This dandelion wine recipe all started with violets. I know that might seem like a strange statement, but violets were my introduction to foraging. My neighbor introduced me to collecting blooms on the edible flowers list one evening, followed by several days of making violet jam and jelly. I found it so satisfying to create something delicious from a plant that’s considered a weed that I set out with my basket later that week to pick another superstar edible flower; the dandelion. Read article

“Creative Lavender Uses in the Kitchen”

When we moved into our home two years ago, I planted lavender all across the front of the house because I find it so calming to smell it as I enter the house. Many of lavender’s uses—from herbal sleep remedies to home remedies for headaches—play on the calming aspect of the aroma of the plant. In harvesting my lavender this year, though, I wanted to look at lavender uses in the kitchen because not only do the buds smell wonderful, but they also provide a vibrant floral taste to lots of different foods. Read article

“Try My 5 Best Beet Recipes”

I have been growing beets in my garden for a couple years now. They are so easy to grow! I always end up with an abundance; so I’ve been on the hunt for the best beet recipes for cooking fresh beets. One thing that makes beets such a great food plant is that just about the whole plant is edible. When I pick a beet, I use the root and the leaves. The hard stems – the only remaining part – I like to grind up for the chickens so literally every part of the plant gets eaten. Generally, I think of beets as a savory food, but they have a high sugar content so the kinds of food that can be made from them are various. Let’s explore some of the best beet recipes I’ve found. Read article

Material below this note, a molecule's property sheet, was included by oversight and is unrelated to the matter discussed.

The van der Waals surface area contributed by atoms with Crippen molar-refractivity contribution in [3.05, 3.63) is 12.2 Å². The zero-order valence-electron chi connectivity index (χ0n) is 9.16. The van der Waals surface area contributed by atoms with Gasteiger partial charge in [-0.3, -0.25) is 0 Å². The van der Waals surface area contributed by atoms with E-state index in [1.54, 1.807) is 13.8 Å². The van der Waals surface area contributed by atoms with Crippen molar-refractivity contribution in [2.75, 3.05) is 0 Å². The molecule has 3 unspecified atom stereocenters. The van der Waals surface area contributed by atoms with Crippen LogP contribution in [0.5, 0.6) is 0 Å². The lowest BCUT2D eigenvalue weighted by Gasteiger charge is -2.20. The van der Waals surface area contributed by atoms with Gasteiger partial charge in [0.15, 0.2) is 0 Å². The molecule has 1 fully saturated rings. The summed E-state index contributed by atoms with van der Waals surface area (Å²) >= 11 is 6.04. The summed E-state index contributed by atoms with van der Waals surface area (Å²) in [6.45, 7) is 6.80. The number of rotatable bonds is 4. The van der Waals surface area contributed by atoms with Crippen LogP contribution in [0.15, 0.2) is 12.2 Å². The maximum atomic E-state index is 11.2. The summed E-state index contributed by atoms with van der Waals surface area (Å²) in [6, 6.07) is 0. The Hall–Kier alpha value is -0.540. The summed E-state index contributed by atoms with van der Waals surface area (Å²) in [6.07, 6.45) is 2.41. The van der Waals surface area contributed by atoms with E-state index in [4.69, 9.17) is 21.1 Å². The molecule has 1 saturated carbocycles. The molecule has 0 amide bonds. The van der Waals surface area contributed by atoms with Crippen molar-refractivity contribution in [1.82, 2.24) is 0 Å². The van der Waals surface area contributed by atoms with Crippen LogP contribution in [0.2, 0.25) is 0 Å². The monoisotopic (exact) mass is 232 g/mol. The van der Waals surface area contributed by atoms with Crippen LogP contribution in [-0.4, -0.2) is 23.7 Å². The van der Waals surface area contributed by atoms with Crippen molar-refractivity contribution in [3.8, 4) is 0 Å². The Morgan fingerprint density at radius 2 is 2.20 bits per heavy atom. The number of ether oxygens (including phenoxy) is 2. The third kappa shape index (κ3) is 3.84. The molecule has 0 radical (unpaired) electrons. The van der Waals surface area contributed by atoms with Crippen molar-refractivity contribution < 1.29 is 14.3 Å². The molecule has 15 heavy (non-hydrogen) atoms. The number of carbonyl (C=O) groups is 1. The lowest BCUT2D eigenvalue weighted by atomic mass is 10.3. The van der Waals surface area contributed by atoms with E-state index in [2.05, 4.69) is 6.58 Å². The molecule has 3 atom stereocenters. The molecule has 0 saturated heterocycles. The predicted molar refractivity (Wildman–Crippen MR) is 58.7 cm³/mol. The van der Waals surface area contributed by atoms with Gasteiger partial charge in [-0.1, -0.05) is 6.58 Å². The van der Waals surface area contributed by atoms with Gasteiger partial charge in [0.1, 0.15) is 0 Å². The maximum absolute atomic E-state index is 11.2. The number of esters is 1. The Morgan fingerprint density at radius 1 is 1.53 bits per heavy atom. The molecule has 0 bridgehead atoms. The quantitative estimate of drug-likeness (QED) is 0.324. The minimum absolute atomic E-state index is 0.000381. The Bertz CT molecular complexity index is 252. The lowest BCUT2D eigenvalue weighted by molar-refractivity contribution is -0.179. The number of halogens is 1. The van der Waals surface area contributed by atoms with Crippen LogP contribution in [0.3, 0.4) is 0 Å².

“Reviving Old Crabapple Recipes”

Previous generations grew crab apple trees as an edible, not just decorative, tree. People knew how to care for apple trees and nurtured these trees well to produce great abundance. The varieties that were planted grew bigger fruit that was a little less tart and crab apple recipes abounded to use them. There is an old heritage crab apple tree in the village where I live. It bears well every other year and this was the year for it. So, I went to gather the fruits and as I approached the tree, all I could say was, “Wow.” The huge old tree was laden with fruit. Read article

“Canning Salsa Recipes Abound”

Canning salsa recipes are everywhere these days. There are so many options to try! You can experiment with canning salsa using tomatoes, corn, beans, fresh herbs, dried spices, peppers and even fruit. There are so many canning salsa recipes that it might seem overwhelming. What I’ve done is to simply make small batches of ones that sound interesting and let my family find the ones they like best. I’d like to share with you the best we have found out of all the canning salsa recipes we’ve tried.  Read article